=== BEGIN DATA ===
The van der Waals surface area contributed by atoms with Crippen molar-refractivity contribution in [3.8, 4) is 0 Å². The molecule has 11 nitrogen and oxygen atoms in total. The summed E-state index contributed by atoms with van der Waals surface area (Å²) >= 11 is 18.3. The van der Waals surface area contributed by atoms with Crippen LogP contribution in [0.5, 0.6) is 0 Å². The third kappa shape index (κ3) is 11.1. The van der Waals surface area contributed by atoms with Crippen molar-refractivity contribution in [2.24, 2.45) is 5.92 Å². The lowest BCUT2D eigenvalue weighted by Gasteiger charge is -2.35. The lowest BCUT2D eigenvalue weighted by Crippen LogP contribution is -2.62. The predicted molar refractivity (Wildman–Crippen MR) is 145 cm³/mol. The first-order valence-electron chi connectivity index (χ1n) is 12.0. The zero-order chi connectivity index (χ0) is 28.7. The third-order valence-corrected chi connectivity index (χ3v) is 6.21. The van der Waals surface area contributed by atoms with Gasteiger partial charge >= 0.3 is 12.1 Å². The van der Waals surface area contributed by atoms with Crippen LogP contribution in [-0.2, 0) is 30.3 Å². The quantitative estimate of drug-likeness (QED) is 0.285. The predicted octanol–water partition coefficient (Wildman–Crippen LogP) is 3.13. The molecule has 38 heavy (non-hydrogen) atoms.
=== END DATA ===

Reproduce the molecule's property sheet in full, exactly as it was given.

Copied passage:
The van der Waals surface area contributed by atoms with Crippen molar-refractivity contribution in [3.8, 4) is 0 Å². The molecule has 11 nitrogen and oxygen atoms in total. The summed E-state index contributed by atoms with van der Waals surface area (Å²) >= 11 is 18.3. The van der Waals surface area contributed by atoms with Crippen LogP contribution in [0.5, 0.6) is 0 Å². The third kappa shape index (κ3) is 11.1. The van der Waals surface area contributed by atoms with Crippen molar-refractivity contribution in [2.24, 2.45) is 5.92 Å². The lowest BCUT2D eigenvalue weighted by Gasteiger charge is -2.35. The lowest BCUT2D eigenvalue weighted by Crippen LogP contribution is -2.62. The predicted molar refractivity (Wildman–Crippen MR) is 145 cm³/mol. The first-order valence-electron chi connectivity index (χ1n) is 12.0. The zero-order chi connectivity index (χ0) is 28.7. The third-order valence-corrected chi connectivity index (χ3v) is 6.21. The van der Waals surface area contributed by atoms with Gasteiger partial charge >= 0.3 is 12.1 Å². The van der Waals surface area contributed by atoms with Crippen LogP contribution in [-0.2, 0) is 30.3 Å². The quantitative estimate of drug-likeness (QED) is 0.285. The predicted octanol–water partition coefficient (Wildman–Crippen LogP) is 3.13. The molecule has 38 heavy (non-hydrogen) atoms.